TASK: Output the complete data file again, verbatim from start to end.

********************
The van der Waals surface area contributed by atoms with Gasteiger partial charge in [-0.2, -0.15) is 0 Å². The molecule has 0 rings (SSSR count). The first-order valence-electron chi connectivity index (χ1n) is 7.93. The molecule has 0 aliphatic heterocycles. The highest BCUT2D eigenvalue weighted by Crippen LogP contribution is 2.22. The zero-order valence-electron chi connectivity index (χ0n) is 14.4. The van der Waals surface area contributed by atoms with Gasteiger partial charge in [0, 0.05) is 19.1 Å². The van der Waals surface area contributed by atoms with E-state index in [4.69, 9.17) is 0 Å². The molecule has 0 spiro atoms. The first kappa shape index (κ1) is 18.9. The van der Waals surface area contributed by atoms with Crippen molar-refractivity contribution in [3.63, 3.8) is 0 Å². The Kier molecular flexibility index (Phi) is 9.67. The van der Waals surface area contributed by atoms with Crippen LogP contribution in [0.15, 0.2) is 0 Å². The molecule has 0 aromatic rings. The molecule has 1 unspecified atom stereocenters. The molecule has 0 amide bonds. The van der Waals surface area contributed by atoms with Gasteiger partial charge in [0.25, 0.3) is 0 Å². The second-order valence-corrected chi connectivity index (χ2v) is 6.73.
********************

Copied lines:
The van der Waals surface area contributed by atoms with Gasteiger partial charge in [-0.2, -0.15) is 0 Å². The molecule has 0 rings (SSSR count). The first-order valence-electron chi connectivity index (χ1n) is 7.93. The molecule has 0 aliphatic heterocycles. The highest BCUT2D eigenvalue weighted by Crippen LogP contribution is 2.22. The zero-order valence-electron chi connectivity index (χ0n) is 14.4. The van der Waals surface area contributed by atoms with Gasteiger partial charge in [0, 0.05) is 19.1 Å². The van der Waals surface area contributed by atoms with E-state index in [4.69, 9.17) is 0 Å². The molecule has 0 spiro atoms. The first kappa shape index (κ1) is 18.9. The van der Waals surface area contributed by atoms with Crippen molar-refractivity contribution in [3.63, 3.8) is 0 Å². The Kier molecular flexibility index (Phi) is 9.67. The van der Waals surface area contributed by atoms with Crippen LogP contribution in [0.15, 0.2) is 0 Å². The molecule has 0 aromatic rings. The molecule has 1 unspecified atom stereocenters. The molecule has 0 amide bonds. The van der Waals surface area contributed by atoms with Gasteiger partial charge in [0.25, 0.3) is 0 Å². The second-order valence-corrected chi connectivity index (χ2v) is 6.73.